How to pronounce Funtumfunefu Denkyemfunefu
The meaning and philosophical significance of Funtumfunefu Denkyemfunefu
Funtumfunefu Denkyemfunefu represents two mythical crocodiles (or one, depending on how one looks at it) with one shared stomach. It is a symbol of unity in diversity given a common destiny; sharing. The proverb from which the symbol is derived is “Funtumfunafu Denkyemfunafu, wowo yafunu koro nanso wonya biribi a wofom efiri se aduane no de no yete no wo menetwitwie mu,” to wit, Funtumfunafu and denkyemfunafu share a stomach but when they get something (food) they strive over it because the sweetness of the food is felt as it passes through the throat.
A note on the name and its spelling
Willis calls this symbol Funtummireku-Denkyemmireku. Rattray calls it (by extension from the proverb from which the symbol is derived) Funtumfrafu-Denkyemfrafu. It is not clear where the spelling Funtunfunefu-Denkyemfunefu which MacDonald uses comes from but it is probably meant to be more phonetic than accurate. However, since that has become the most popular spelling, we have also adopted a similar spelling so the majority who are used to it can find it.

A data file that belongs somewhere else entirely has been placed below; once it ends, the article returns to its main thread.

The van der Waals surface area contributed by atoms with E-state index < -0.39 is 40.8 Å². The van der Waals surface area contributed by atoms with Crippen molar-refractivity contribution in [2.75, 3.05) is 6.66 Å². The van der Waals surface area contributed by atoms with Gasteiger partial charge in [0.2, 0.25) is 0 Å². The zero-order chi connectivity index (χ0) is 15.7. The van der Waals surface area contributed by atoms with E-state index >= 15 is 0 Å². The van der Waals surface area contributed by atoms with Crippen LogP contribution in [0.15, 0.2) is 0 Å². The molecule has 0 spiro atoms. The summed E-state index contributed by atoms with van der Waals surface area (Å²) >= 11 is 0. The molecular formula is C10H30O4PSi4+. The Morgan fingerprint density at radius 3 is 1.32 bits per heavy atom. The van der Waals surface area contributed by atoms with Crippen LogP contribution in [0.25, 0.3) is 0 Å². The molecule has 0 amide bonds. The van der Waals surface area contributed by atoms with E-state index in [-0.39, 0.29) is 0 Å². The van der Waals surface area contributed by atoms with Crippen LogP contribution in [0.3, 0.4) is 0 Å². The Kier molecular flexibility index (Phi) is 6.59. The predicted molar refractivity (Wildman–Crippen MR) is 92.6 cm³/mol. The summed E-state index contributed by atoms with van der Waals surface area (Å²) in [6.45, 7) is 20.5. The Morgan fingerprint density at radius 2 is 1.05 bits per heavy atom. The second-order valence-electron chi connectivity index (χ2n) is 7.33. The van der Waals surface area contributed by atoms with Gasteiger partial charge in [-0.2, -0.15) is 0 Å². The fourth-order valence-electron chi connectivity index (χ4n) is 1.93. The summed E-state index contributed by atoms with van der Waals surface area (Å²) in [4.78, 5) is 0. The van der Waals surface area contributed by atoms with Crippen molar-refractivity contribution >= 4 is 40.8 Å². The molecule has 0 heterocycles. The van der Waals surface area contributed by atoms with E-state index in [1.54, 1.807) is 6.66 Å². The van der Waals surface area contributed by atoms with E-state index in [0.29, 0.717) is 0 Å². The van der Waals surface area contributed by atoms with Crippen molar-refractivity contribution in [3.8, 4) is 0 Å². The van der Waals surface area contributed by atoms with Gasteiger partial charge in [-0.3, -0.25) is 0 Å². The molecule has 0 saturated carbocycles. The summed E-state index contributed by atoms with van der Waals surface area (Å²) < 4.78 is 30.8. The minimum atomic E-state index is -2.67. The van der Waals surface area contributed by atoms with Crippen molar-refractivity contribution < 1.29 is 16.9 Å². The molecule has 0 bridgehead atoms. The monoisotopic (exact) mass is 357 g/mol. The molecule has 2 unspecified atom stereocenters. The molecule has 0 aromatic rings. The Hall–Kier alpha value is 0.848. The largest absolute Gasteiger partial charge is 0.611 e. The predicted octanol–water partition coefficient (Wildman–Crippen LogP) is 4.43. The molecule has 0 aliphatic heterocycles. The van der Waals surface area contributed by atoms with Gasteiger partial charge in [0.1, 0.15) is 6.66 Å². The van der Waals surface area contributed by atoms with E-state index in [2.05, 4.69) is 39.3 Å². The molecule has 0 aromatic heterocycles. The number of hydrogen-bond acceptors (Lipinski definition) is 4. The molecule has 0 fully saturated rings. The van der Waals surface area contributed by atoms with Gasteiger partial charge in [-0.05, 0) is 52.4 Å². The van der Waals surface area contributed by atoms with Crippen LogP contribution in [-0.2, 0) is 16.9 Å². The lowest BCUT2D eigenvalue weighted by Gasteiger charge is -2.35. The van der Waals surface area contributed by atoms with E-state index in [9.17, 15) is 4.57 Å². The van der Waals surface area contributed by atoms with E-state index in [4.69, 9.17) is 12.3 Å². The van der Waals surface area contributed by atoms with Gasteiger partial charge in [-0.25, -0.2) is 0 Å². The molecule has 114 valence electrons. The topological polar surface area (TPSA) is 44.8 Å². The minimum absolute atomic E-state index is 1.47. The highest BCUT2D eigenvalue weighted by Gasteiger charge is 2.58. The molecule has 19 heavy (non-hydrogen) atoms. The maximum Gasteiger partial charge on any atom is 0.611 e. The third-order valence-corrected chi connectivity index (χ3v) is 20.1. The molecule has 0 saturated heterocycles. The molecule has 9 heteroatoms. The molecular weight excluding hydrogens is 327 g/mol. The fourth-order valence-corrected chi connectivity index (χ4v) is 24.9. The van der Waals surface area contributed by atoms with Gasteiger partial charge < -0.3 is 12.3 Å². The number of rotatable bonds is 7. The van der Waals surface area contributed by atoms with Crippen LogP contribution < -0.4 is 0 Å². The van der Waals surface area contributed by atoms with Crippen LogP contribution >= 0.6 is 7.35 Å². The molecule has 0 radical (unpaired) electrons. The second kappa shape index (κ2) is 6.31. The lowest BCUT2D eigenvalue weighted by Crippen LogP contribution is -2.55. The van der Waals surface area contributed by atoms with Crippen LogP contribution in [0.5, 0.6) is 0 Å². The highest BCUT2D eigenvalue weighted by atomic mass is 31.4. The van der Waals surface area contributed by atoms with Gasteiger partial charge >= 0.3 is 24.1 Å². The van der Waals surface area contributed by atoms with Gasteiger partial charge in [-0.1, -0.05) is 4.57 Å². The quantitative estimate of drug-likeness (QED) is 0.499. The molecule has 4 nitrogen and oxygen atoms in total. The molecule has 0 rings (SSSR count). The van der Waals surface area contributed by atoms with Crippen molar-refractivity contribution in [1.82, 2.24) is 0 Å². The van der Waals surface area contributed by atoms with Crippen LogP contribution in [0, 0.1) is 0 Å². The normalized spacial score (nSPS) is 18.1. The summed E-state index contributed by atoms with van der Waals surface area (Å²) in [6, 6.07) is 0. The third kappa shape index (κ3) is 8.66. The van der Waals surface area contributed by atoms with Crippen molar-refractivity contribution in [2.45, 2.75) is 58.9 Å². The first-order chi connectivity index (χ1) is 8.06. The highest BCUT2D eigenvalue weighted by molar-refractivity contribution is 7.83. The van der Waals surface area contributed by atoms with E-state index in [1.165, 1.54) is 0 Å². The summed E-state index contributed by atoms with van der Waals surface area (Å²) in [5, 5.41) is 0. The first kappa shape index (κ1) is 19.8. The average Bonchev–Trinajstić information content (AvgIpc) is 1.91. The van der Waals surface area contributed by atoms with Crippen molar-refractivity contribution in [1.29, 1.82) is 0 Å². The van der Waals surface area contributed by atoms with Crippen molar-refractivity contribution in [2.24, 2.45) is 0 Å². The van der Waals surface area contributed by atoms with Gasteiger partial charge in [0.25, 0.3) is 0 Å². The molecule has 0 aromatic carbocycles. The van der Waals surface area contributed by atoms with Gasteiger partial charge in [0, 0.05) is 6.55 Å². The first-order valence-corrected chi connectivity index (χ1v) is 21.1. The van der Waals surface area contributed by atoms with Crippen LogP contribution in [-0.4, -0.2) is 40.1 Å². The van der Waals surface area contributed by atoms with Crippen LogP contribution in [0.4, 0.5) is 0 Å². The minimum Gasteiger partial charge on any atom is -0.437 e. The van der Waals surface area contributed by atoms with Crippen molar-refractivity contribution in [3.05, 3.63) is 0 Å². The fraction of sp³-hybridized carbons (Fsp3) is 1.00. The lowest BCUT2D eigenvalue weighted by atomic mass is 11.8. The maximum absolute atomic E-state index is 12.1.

- The meaning of the symbol was taken from The Adinkra Dictionary by W. Bruce Willis.
- The reference to Rattray regards Ashanti Proverbs by R. S. Rattray.
- The reference to MacDonald regards http://adinkra.org/
- The image of the symbol was taken from the Kasahorow Adinkra Library.